A midwife’s story

Sonja Liggett-Igelmund is a midwife, a mother of two and politically active. She lives with her family in the disctrict Sülz.

„Where my energy comes from? Every generation should do things better than the one before. That is just what I expect and that is my motivation.

I was born in 1974 in Weyertal (a street in Cologne with a hospital of the same name). My maternal grandmother was from Rotterdam (Netherlands) and my father is from England. He came to Cologne to work at Ford. I have three English half siblings and have been to many English weddings and christenings. I think it’s beautiful to be more than just German. That is why I chose a double surname.

When my parents met, the war was not over for such a long time yet. Imagine my German mother marrying an Englishman, who – on top of that – had been married before. Life was not particularly easy for them anyway. Let alone in the district of Lindenthal, where they lived and which in my opinion has always been rather stuffy.

I am very interested in the destructions caused by the war – in the city as well as within the people. I always asked my grandparents about their experiences during the war. They told me a lot, but not everything. After each bombing, my grandfather used to search among the dead for people he knew. He did not talk about that, but I read it in his diary.

After the war, my grandparents wished to live an ordinary life. They did not talk about emotions, let alone show them. That is typical for their generation and I actually think, this affects society up to today.

Take myself as an example. Born in 1974, I consider myself a „grandchild of the war“. Now what does that mean? For instance, that when I was born, the people working in obstetrics belonged to this generation denying emotions. Back then, newborns were separated from their mothers for the first two weeks. In the morning, a mother could watch behind a glass pane, how some midwife bathed her baby. Breastfeeding was considered old-fashioned. Instead, babies were given milk powder. People thought this was the right thing to do – but if you ask me, this was totally crazy. This does not have to do anything with being close to each other. A lot has improved since then, but in healthcare innovation really just comes at snail’s pace.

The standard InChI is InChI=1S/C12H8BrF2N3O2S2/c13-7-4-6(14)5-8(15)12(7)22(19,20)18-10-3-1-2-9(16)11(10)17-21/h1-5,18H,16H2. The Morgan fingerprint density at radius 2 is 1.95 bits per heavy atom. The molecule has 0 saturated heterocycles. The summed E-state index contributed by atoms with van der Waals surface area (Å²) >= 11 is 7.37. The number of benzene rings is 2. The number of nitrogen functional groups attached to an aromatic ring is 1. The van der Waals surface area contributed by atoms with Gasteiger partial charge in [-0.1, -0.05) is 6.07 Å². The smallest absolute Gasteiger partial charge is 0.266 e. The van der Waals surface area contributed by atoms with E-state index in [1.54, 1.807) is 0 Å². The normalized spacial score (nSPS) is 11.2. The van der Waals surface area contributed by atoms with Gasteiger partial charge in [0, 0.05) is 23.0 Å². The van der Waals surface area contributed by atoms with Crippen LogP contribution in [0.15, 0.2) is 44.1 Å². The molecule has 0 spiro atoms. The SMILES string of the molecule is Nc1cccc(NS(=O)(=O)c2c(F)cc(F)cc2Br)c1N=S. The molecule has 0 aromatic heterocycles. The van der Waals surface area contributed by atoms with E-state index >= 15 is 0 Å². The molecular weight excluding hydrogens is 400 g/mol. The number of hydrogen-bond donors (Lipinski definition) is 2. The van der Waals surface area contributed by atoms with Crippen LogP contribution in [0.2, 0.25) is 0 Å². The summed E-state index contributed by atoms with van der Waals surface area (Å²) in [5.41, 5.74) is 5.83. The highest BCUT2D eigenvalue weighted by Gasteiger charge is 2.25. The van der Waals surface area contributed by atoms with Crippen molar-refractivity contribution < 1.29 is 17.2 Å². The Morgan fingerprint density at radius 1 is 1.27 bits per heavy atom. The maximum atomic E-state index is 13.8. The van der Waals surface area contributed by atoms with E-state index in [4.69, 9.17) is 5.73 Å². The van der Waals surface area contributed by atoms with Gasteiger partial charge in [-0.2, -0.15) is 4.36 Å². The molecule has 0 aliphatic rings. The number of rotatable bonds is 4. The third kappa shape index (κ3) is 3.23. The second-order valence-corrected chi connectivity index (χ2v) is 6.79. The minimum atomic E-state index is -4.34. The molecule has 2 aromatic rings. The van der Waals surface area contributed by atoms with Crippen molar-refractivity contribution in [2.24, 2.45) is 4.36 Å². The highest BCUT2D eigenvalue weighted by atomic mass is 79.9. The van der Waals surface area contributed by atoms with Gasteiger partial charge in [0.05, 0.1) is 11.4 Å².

Ever since I was 19, I wanted to become a midwife myself. After the A-levels I went to a midwife-school in (the city of) Wuppertal. The job just fits me. I worked in several hospitals and eight years as a freelancer. Now I am employed again. Unfortunately, being a midwife has become much harder during the last ten years. In my opinion, this makes it harder for every woman to have a child. To me, this indicates a lack of equal rights. Midwife is a female occupation. Everybody knows that those are being paid badly. Plus, it is a female occupation helping fellow females. Hence the midwife lobby really lacks power. That is not just because of male domains. It is also because women simply put up with that. They do not fight together enough. I myself, I try to be a good networker.

Earlier this year, other midwifes and me went to (the city of) Braunschweig and attended a meeting of Frauen-Union der CDU [a meeting of the female members of German major party CDU]. I knew there would be a petition concerning the situation of midwifes. I wanted to do something to support that petition. But it would have to be something else than a plain and boring demonstration. So we got ourselves sticks of chalk and painted the Venus symbol with an exclamation mark all over the place.

I even managed to meet chancellor Angela Merkel and talk to her about my concerns. I said to her: „The latest package of measures by the Health Minister did not improve anything.“ She listened to me and she wanted to have my business card and she was rather impressed that I came all the way from Cologne.

Obstetrics should be part of school education. Pupils learn things like: How does fertilization work? How are hereditary traits passed on? How do you protect yourself from HIV? Hence I cannot understand that they do not learn what happens, when and after a child is born. The whole society would profit from this education.

It sounds crazy, but I did not become politically active in Germany until I went to Africa. In the town of Havé in Ghana I helped to improve the situation of pregnant women and young mothers. During my first journey there I was accompanied by a German TV-crew. After that, I continued. Together with many supporters I raised money and commodity contributions and I return to Havé at least once a year. Meanwhile, we even built a school there. German media was interested in this project every once in a while and one day I was asked about my opinion concerning midwifes in Germany, as well. Until then, the situation at home just annoyed me, but I kept basically quiet about it. But then people began listening to me.”

You can read more about Sonjas work in Havé in her blog: http://meeting-bismarck.blogspot.de/

In social media you will find more information about the initiatives of German midwifes using the hashtags #zurückindiekreidezeit and
#aufdenTischhauenfürHebammen